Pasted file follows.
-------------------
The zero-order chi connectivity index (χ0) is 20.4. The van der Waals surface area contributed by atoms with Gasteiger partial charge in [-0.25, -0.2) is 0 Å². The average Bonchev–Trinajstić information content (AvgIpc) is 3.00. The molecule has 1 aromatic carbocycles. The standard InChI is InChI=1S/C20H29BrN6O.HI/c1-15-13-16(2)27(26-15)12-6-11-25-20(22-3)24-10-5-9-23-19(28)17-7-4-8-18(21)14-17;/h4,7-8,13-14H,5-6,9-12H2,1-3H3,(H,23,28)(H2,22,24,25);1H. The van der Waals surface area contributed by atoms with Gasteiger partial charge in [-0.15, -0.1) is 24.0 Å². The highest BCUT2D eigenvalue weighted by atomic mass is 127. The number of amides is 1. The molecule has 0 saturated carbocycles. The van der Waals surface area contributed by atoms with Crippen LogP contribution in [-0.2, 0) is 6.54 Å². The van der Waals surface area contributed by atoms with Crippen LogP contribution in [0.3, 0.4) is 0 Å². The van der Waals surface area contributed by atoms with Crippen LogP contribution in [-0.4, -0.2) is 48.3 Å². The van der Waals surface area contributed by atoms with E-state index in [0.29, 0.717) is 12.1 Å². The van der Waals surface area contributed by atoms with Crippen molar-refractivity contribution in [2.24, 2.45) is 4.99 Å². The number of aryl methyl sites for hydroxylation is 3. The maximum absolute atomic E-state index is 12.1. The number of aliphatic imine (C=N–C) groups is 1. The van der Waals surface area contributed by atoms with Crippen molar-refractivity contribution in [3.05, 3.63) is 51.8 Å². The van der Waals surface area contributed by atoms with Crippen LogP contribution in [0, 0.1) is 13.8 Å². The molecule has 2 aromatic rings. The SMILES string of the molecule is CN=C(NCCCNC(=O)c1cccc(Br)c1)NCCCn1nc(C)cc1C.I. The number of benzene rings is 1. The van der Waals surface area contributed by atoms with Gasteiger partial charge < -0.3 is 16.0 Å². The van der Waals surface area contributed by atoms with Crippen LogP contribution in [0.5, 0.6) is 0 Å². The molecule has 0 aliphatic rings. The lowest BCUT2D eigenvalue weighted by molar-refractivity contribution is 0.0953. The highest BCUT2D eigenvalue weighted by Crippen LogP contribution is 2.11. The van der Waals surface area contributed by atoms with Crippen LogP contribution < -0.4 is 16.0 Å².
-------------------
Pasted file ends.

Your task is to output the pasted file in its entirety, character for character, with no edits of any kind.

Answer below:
The zero-order chi connectivity index (χ0) is 20.4. The van der Waals surface area contributed by atoms with Gasteiger partial charge in [-0.25, -0.2) is 0 Å². The average Bonchev–Trinajstić information content (AvgIpc) is 3.00. The molecule has 1 aromatic carbocycles. The standard InChI is InChI=1S/C20H29BrN6O.HI/c1-15-13-16(2)27(26-15)12-6-11-25-20(22-3)24-10-5-9-23-19(28)17-7-4-8-18(21)14-17;/h4,7-8,13-14H,5-6,9-12H2,1-3H3,(H,23,28)(H2,22,24,25);1H. The van der Waals surface area contributed by atoms with Gasteiger partial charge in [-0.15, -0.1) is 24.0 Å². The highest BCUT2D eigenvalue weighted by atomic mass is 127. The number of amides is 1. The molecule has 0 saturated carbocycles. The van der Waals surface area contributed by atoms with Crippen LogP contribution in [-0.2, 0) is 6.54 Å². The van der Waals surface area contributed by atoms with Crippen LogP contribution in [0.3, 0.4) is 0 Å². The van der Waals surface area contributed by atoms with Crippen LogP contribution in [-0.4, -0.2) is 48.3 Å². The van der Waals surface area contributed by atoms with E-state index in [0.29, 0.717) is 12.1 Å². The van der Waals surface area contributed by atoms with Crippen molar-refractivity contribution in [2.24, 2.45) is 4.99 Å². The number of aryl methyl sites for hydroxylation is 3. The maximum absolute atomic E-state index is 12.1. The number of aliphatic imine (C=N–C) groups is 1. The van der Waals surface area contributed by atoms with Crippen molar-refractivity contribution in [3.05, 3.63) is 51.8 Å². The van der Waals surface area contributed by atoms with Crippen LogP contribution in [0, 0.1) is 13.8 Å². The molecule has 2 aromatic rings. The SMILES string of the molecule is CN=C(NCCCNC(=O)c1cccc(Br)c1)NCCCn1nc(C)cc1C.I. The number of benzene rings is 1. The van der Waals surface area contributed by atoms with Gasteiger partial charge < -0.3 is 16.0 Å². The van der Waals surface area contributed by atoms with Crippen LogP contribution in [0.5, 0.6) is 0 Å². The molecule has 0 aliphatic rings. The lowest BCUT2D eigenvalue weighted by molar-refractivity contribution is 0.0953. The highest BCUT2D eigenvalue weighted by Crippen LogP contribution is 2.11. The van der Waals surface area contributed by atoms with Crippen LogP contribution < -0.4 is 16.0 Å².